The testosterone runs so thick at the skateboard park in Albuquerque’s Northeast Heights, you can almost cut it with a knife.
Boys of every age, nationality, shape, and color assemble in order to practice and perfect their skills. Whether it’s skateboarding, rollerblading or BMX (a remarkable flying bike) these kids gather and somehow manage to avoid colliding with each other.
At the end of the day, they leave worn out and satisfied as the sun begins to set. Some stay even beyond sunset when the great spotlights illuminate the basins, volcanoes, wild inclines and steps.
Girls show up from time to time and some of them put the boys to shame with their expertise. Proud mothers escort their tiny sons to the park and the kids watch with wide open eyes as teenagers perform their tricks. Sometimes teenage girls drop in, sans wheels, dressed to the nines, just to watch the boys. The population, however, is predominantly male.
Fathers find the skateboard park a great place to bond with their sons from the safety of the bleachers.
“I live vicariously through my son,” said a proud Dad as his son did a death-defying flip.
When I was growing up on the North Shore of Highland Park, Illinois,skateboard parks did not exist. It seemed as if there were no place that young people could congregate in large numbers without being hassled by the police.
Skateboarding caught the public’s eye in the 70’s with the invention of the urethane wheel, both as a means of low-cost transportation and as a sport. It really began to catch on when high profile personalities like Tony Hawk and Steve Caballero were caught on film and traveling shows set up competitions and shows in heavily populated urban areas.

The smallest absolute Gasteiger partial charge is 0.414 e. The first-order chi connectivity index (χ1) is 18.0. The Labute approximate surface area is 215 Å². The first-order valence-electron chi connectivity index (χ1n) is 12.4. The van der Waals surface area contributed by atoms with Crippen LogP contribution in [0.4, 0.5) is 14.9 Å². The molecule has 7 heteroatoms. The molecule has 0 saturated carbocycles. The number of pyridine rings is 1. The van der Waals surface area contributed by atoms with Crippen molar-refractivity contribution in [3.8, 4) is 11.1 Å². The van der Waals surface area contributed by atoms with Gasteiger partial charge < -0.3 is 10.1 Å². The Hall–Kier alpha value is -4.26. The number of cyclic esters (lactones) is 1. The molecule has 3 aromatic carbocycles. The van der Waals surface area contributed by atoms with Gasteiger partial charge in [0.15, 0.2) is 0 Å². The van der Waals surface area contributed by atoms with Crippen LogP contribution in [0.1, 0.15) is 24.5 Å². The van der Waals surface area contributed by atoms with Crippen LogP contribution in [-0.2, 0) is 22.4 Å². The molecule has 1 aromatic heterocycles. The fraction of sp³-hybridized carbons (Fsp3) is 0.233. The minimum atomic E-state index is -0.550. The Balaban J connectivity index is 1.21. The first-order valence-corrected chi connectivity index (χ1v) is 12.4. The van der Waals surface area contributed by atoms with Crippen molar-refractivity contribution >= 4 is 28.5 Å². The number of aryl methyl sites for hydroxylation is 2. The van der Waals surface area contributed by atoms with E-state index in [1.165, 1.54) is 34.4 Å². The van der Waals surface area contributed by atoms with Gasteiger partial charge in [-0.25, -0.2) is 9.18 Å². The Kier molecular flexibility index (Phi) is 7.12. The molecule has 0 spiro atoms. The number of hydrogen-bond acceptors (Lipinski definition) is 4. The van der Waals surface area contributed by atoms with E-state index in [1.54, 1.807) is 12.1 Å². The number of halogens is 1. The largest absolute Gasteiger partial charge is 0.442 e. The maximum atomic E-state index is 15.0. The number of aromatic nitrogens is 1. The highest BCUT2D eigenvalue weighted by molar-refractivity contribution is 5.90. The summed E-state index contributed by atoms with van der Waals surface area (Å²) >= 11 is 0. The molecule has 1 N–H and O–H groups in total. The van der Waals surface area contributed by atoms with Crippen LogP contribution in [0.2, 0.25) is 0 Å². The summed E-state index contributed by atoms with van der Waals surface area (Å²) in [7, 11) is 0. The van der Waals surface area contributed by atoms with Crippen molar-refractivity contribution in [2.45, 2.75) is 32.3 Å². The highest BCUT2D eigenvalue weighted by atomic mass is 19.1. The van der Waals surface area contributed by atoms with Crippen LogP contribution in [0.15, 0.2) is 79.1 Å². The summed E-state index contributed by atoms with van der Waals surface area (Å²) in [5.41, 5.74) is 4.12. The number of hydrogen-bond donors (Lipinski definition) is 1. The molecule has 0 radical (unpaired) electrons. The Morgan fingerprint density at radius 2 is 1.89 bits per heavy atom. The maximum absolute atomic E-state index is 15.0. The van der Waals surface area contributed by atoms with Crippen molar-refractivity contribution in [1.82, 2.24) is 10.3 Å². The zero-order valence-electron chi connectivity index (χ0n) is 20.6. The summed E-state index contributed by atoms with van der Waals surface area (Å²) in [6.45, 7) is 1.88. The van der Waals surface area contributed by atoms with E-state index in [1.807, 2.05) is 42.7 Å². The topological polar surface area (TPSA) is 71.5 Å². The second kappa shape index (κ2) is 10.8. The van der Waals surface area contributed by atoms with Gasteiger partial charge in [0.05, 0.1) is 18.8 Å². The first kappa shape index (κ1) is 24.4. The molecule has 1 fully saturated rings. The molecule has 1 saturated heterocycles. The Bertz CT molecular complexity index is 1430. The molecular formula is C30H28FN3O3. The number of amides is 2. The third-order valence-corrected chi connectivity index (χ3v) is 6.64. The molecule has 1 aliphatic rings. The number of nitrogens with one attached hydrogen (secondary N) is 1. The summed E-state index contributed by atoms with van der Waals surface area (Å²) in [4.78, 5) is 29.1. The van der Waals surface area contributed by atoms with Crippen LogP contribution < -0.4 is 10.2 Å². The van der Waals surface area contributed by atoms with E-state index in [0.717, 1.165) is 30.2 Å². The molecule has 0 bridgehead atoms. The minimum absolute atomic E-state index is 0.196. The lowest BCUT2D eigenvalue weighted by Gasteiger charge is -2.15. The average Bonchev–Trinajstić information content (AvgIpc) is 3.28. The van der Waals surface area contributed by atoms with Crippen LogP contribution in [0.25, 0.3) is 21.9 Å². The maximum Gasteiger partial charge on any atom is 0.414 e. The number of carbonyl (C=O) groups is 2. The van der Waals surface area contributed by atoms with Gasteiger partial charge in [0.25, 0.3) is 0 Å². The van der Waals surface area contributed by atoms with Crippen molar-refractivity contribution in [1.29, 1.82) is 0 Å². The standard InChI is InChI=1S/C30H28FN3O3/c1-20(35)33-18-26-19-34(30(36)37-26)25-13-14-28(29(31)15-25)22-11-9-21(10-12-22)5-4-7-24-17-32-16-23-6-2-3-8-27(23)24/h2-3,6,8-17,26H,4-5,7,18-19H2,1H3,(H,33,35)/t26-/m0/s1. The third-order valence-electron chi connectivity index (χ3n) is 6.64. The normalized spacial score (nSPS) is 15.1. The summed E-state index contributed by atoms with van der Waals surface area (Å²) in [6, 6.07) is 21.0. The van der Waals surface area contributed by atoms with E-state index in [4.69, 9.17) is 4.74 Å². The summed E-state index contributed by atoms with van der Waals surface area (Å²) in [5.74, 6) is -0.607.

Before long kids began to build their own ramps out of plywood and set them up on city streets. Parents were persuaded to drain their swimming pools and create thrilling challenges for their offspring. Sewer pipes became a popular place to practice certain tricks.
Unfortunately, a sector of society began to regard skateboarders as renegade vandals who destroyed property. Bumper stickers shouting, “Skateboarding Is Not A Crime” started appearing and tempers began to flare.
Fortunately for all concerned, a new generation of politicians and civil engineers began to fill the ranks of local government. These young, energetic civil servants had a fondness for young people and wanted to give them something that they never had: an unstructured safe place to have fun as well as a way for them to hang out with friends.
Civil engineers called local kids into their offices and gave them the opportunity to design their own parks. What they came up with not only changed the face of recreation but has also made the world a much, much better place in which to live.
The skateboard park is a place that lacks any sort of adult supervision. Aside from occasional maintenance and graffiti removal, young people have shown themselves entirely capable of keeping order and promoting a peaceful and lawful society. Acts of kindness and generosity are everywhere to be seen as the older boys help the younger boys learn to do new tricks and also protect them against vicious bullies.
And the kids have a language of their own using words like, “Goofy, Grind, Ollie, Fakie, Acid Drop, Air, Brainless, Fishbrain, Soul Grind and Tailwhip,” to describe the tricks they perform.
Us older folk can learn a lot by visiting our local skateboard park and watching the kids in action from the relative safety of the bleachers. (The kids love to show off!)
Not only is it inspiring to watch the amazing things that the human body can perform, but it is also reassuring to see how kids can resolve their differences without having to call in adults to do the dirty work.
Thank you for visiting Chucksville.